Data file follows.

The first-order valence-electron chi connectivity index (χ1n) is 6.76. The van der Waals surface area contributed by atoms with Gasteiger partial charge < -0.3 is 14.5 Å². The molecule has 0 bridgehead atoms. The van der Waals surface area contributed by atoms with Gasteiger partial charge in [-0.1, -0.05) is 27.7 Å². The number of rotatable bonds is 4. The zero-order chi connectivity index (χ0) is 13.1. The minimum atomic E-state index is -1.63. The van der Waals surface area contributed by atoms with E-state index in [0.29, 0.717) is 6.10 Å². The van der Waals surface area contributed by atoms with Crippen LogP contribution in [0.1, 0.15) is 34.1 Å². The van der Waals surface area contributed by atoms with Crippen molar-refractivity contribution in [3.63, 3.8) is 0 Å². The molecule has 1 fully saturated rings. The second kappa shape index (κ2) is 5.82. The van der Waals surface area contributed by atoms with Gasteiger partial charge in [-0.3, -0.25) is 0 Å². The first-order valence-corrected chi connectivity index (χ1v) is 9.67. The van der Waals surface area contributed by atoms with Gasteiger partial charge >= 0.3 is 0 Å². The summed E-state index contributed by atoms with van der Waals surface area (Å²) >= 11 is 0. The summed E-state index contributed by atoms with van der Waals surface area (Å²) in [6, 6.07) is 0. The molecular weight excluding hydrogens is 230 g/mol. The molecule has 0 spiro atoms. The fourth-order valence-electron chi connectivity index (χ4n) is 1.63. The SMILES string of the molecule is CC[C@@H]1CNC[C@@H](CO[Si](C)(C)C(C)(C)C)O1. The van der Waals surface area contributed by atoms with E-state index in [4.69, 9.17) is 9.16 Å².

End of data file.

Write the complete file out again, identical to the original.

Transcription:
The first-order valence-electron chi connectivity index (χ1n) is 6.76. The van der Waals surface area contributed by atoms with Gasteiger partial charge < -0.3 is 14.5 Å². The molecule has 0 bridgehead atoms. The van der Waals surface area contributed by atoms with Gasteiger partial charge in [-0.1, -0.05) is 27.7 Å². The number of rotatable bonds is 4. The zero-order chi connectivity index (χ0) is 13.1. The minimum atomic E-state index is -1.63. The van der Waals surface area contributed by atoms with E-state index in [0.29, 0.717) is 6.10 Å². The van der Waals surface area contributed by atoms with Crippen LogP contribution in [0.1, 0.15) is 34.1 Å². The van der Waals surface area contributed by atoms with Crippen molar-refractivity contribution in [3.63, 3.8) is 0 Å². The molecule has 1 fully saturated rings. The second kappa shape index (κ2) is 5.82. The van der Waals surface area contributed by atoms with Gasteiger partial charge in [-0.3, -0.25) is 0 Å². The first-order valence-corrected chi connectivity index (χ1v) is 9.67. The van der Waals surface area contributed by atoms with Gasteiger partial charge >= 0.3 is 0 Å². The summed E-state index contributed by atoms with van der Waals surface area (Å²) >= 11 is 0. The summed E-state index contributed by atoms with van der Waals surface area (Å²) in [6, 6.07) is 0. The molecular weight excluding hydrogens is 230 g/mol. The molecule has 0 spiro atoms. The fourth-order valence-electron chi connectivity index (χ4n) is 1.63. The SMILES string of the molecule is CC[C@@H]1CNC[C@@H](CO[Si](C)(C)C(C)(C)C)O1. The van der Waals surface area contributed by atoms with E-state index in [4.69, 9.17) is 9.16 Å².